What started as a canceled spring semester abroad for some University of New Hampshire (UNH) students planning on attending China’s Chengdu University, ultimately led Yige Wang and a handful of others to pursue financial and medical donations to the Chengdu University Affiliated Hospital. With the coronavirus outbreak beginning in late Dec. of 2019, lack of money and resources to battle the virus has become a problem.  

Students like Ethan Crossman who were planning to study abroad at Chengdu University, now have to remain at UNH for the spring semester due to the sudden outbreak. Crossman is a sophomore linguistics and geography major who planned to study abroad in China where he would study Chinese.  

“The trip was canceled because at the time the U.S. State Office or some government agency had recommended against any group traveling to China,” Crossman said. “Now, I think the restrictions have gotten much more severe. At first, it was honestly so random and shocking. I still had a month off and then to be told I have to start class the next day was quite a weird experience.” 

After the canceled trip, it wasn’t long before faculty and students alike came together to start a donation process for the Chengdu University Affiliated Hospital. Wang, the director for the UNH Confucius Institute, had to inform the students of their canceled spring trip, but she also helped start the donation process. Although many people working at and with the Confucius Institute started aide and donations, the Confucius Institute itself was not involved with the donations to align with the university’s regulations regarding donations. Rather, there were individuals who made the choice to donate to the cause aside from the institute. The donations have come from students, faculty, community members and even a donation from Wang’s cousins in Taiwan. The money being raised for the Chengdu Affiliated Hospital will be used to purchase supplies; only supplies in shortage are being sent over, not money. The supplies are being purchased in bulk from Amazon and Rite-Aid. 

The most challenging part has been getting these items to China. On Wednesday, Feb. 5, Wang drove down to Boston Logan International Airport to send the supplies on a United Airlines flight that two of her friends were taking to China. The first flight was canceled, but they were able to reschedule for Thursday, Feb. 6 at 5:30 a.m. Due to the prior cancelation, United Airlines waived the extra shipping fee.   

“The first batch of goods – 5000 surgical gloves, 2000 surgical masks and 50 head to toe protective surgical gear are now on their way to Chengdu,” Wang said on Feb. 6. “Chengdu University Affiliated Hospital will someone waiting at the airport to pick up our donation and also provide receipts, actual photos and more. We are hoping there is no more twists along the journey. Very few airlines are operating in China at the moment, all U.S. airlines have stopped their China flights a few days ago. How to send our donations over becomes a serious challenge. We are hoping to express ship out 785 protective surgical wear this Friday.” 

The original outbreak started in Wuhan, but Wang and the individuals working on the donations wanted to send the supplies to their partners in Chengdu. Wuhan has also received a large amount of donations since the outbreak, where other cities are struggling just as much and receiving very little. Chengdu University has a large affiliated hospital next to a train station; even though Chengdu is not at the center of the outbreak, there have been quite a few confirmed cases with many more to be diagnosed and properly treated. The hospital is overwhelmed with the number of patients with coughs and fever; although not all of them are coronavirus patients, each individual needs to be properly screened and diagnosed.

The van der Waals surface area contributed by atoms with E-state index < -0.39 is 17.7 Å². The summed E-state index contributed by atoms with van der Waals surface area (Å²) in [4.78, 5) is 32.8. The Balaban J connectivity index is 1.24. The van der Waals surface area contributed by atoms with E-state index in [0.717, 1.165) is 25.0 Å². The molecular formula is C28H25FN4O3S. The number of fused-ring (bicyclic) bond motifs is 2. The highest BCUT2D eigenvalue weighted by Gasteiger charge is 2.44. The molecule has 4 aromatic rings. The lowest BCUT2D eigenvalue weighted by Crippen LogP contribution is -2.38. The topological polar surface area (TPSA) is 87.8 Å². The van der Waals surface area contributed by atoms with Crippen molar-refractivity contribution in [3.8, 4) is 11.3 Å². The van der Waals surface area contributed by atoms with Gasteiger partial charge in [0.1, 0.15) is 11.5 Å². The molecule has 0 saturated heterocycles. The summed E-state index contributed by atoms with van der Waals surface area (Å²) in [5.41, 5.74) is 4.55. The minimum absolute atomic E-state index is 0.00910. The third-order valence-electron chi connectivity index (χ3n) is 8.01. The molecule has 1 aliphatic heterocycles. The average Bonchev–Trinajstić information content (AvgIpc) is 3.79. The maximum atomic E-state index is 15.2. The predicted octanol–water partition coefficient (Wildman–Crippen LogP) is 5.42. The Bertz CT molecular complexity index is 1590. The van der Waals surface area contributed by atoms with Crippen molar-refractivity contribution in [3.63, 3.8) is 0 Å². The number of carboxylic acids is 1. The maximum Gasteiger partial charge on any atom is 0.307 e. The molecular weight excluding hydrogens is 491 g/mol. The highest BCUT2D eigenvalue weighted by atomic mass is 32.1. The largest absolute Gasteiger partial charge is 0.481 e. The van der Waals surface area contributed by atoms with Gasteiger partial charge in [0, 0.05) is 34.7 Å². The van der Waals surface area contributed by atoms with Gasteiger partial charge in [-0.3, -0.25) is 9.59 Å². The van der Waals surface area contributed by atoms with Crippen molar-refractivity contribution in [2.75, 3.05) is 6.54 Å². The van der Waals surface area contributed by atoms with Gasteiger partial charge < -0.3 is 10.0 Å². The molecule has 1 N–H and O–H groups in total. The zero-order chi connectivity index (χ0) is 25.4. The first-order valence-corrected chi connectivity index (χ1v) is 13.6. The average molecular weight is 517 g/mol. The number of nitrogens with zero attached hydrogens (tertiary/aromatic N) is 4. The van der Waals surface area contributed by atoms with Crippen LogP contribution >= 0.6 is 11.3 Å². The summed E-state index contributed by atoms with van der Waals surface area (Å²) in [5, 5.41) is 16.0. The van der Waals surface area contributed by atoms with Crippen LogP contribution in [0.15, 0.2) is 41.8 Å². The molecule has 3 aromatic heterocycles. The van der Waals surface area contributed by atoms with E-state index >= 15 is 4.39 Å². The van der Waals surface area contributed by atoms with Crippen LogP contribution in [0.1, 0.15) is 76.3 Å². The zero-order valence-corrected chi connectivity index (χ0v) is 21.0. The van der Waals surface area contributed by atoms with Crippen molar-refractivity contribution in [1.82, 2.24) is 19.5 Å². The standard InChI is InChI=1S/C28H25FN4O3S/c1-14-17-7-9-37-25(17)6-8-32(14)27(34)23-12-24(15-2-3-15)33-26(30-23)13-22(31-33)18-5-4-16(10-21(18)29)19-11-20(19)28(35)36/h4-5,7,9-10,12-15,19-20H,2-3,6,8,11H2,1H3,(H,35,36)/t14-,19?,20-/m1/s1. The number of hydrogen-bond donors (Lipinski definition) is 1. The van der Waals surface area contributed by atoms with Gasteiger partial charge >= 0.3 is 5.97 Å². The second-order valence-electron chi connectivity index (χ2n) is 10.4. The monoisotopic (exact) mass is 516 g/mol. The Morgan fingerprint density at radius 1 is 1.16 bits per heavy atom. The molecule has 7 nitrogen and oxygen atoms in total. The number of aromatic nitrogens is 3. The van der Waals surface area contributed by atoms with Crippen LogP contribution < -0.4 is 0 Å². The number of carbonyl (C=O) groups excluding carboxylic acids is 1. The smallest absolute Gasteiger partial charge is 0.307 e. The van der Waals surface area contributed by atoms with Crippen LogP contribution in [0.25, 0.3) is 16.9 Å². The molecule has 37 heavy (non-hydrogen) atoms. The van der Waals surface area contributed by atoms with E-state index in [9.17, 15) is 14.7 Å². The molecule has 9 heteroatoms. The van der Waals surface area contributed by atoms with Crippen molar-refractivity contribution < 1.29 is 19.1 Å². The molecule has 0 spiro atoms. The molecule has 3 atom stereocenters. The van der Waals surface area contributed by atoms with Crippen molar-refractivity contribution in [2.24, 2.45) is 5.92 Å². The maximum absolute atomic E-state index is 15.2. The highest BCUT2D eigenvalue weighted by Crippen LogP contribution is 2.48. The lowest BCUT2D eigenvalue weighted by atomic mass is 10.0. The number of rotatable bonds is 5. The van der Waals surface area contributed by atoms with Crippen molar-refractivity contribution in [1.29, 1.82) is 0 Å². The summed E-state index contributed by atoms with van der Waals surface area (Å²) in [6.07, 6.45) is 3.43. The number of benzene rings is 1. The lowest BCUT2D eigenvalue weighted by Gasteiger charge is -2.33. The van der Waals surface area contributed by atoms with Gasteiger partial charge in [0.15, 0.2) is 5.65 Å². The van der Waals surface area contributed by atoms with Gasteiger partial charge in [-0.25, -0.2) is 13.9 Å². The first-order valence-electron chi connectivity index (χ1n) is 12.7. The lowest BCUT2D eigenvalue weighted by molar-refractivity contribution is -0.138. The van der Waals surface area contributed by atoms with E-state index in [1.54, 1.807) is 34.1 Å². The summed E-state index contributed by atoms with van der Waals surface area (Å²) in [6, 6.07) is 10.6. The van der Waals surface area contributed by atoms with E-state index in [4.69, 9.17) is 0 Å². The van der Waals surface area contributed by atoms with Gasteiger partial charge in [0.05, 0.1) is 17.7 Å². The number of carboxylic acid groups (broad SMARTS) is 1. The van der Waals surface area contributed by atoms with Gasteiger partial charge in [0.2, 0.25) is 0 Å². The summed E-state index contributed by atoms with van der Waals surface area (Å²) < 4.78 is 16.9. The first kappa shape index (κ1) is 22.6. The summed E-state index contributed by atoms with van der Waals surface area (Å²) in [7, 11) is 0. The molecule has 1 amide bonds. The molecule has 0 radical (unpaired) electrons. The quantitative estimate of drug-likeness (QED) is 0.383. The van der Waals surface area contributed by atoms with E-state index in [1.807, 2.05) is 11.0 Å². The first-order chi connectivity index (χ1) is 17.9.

“You can imagine when everyone in a city of 19 million needs masks, there will be critical shortage,” Wang said. 

Wang stressed that as the days go on the situation is getting more and more serious. Prices in the United States are rising and the need for supplies in China is growing every day. 

“Chengdu University’s Office of International Students and Scholars reached out to us saying its campus police and clinic and kitchen staff have no masks to go around,” Wang said. There is a shortage here too with the price on masks soaring more than four to five times of what it was used to be two weeks ago. The $2,000 donation from Taiwan resulted in 1,200 isolation gowns going to Nanyang Central Hospital of Henan Province with many confirmed patients in that hospital. With most of the donations to Wuhan, they were left out, so we are sending this to them.” 

The individuals donating to help fight the detriments of the coronavirus have currently raised around $7,000. This money has been divided up to donate 5,000 pairs of surgical gloves, 2,000 surgical masks, 50 protective surgical gowns, 285 surgical isolation gowns and 500 surgical gowns. The surgical gloves, masks and gowns have already been received. The 285 surgical isolation gowns are expected to arrive on Feb. 15 and the 500 surgical gowns are expected to arrive next Wednesday. In addition, there are 1,200 isolation gowns will be sent this Saturday to Nanyang Central Hospital of Henan Province. There will be 1,500 masks sent to Chengdu University this Saturday for its security guards, clinical health workers and dining services workers. The final donation will be 2,000 more masks, which will be sent to Chengdu University Affiliated Hospital next week.